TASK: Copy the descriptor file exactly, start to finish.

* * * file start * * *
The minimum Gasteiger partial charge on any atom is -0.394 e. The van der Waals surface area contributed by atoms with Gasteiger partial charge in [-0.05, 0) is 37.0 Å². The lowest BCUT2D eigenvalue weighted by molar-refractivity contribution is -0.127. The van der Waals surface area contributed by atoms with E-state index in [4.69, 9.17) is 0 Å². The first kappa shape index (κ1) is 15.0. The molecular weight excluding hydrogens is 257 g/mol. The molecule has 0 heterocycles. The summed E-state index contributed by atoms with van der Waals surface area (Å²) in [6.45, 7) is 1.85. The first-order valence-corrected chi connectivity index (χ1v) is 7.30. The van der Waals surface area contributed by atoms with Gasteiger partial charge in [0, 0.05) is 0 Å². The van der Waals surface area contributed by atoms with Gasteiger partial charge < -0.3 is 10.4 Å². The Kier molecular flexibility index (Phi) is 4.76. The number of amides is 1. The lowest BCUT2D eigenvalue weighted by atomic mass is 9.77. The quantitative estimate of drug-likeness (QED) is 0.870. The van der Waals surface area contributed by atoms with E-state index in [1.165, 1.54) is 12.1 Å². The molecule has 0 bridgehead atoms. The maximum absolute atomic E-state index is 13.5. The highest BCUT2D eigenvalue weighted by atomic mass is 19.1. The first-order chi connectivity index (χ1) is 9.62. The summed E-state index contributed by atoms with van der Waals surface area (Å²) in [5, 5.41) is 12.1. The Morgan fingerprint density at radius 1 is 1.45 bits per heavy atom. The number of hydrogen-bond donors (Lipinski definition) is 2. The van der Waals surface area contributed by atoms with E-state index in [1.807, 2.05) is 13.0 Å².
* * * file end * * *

The minimum Gasteiger partial charge on any atom is -0.394 e. The van der Waals surface area contributed by atoms with Gasteiger partial charge in [-0.05, 0) is 37.0 Å². The lowest BCUT2D eigenvalue weighted by molar-refractivity contribution is -0.127. The van der Waals surface area contributed by atoms with E-state index in [4.69, 9.17) is 0 Å². The first kappa shape index (κ1) is 15.0. The molecular weight excluding hydrogens is 257 g/mol. The molecule has 0 heterocycles. The summed E-state index contributed by atoms with van der Waals surface area (Å²) in [6.45, 7) is 1.85. The first-order valence-corrected chi connectivity index (χ1v) is 7.30. The van der Waals surface area contributed by atoms with Gasteiger partial charge in [0, 0.05) is 0 Å². The van der Waals surface area contributed by atoms with Gasteiger partial charge < -0.3 is 10.4 Å². The Kier molecular flexibility index (Phi) is 4.76. The number of amides is 1. The lowest BCUT2D eigenvalue weighted by atomic mass is 9.77. The quantitative estimate of drug-likeness (QED) is 0.870. The van der Waals surface area contributed by atoms with E-state index in [1.165, 1.54) is 12.1 Å². The molecule has 0 bridgehead atoms. The maximum absolute atomic E-state index is 13.5. The highest BCUT2D eigenvalue weighted by atomic mass is 19.1. The first-order chi connectivity index (χ1) is 9.62. The summed E-state index contributed by atoms with van der Waals surface area (Å²) in [5, 5.41) is 12.1. The Morgan fingerprint density at radius 1 is 1.45 bits per heavy atom. The number of hydrogen-bond donors (Lipinski definition) is 2. The van der Waals surface area contributed by atoms with E-state index in [1.807, 2.05) is 13.0 Å².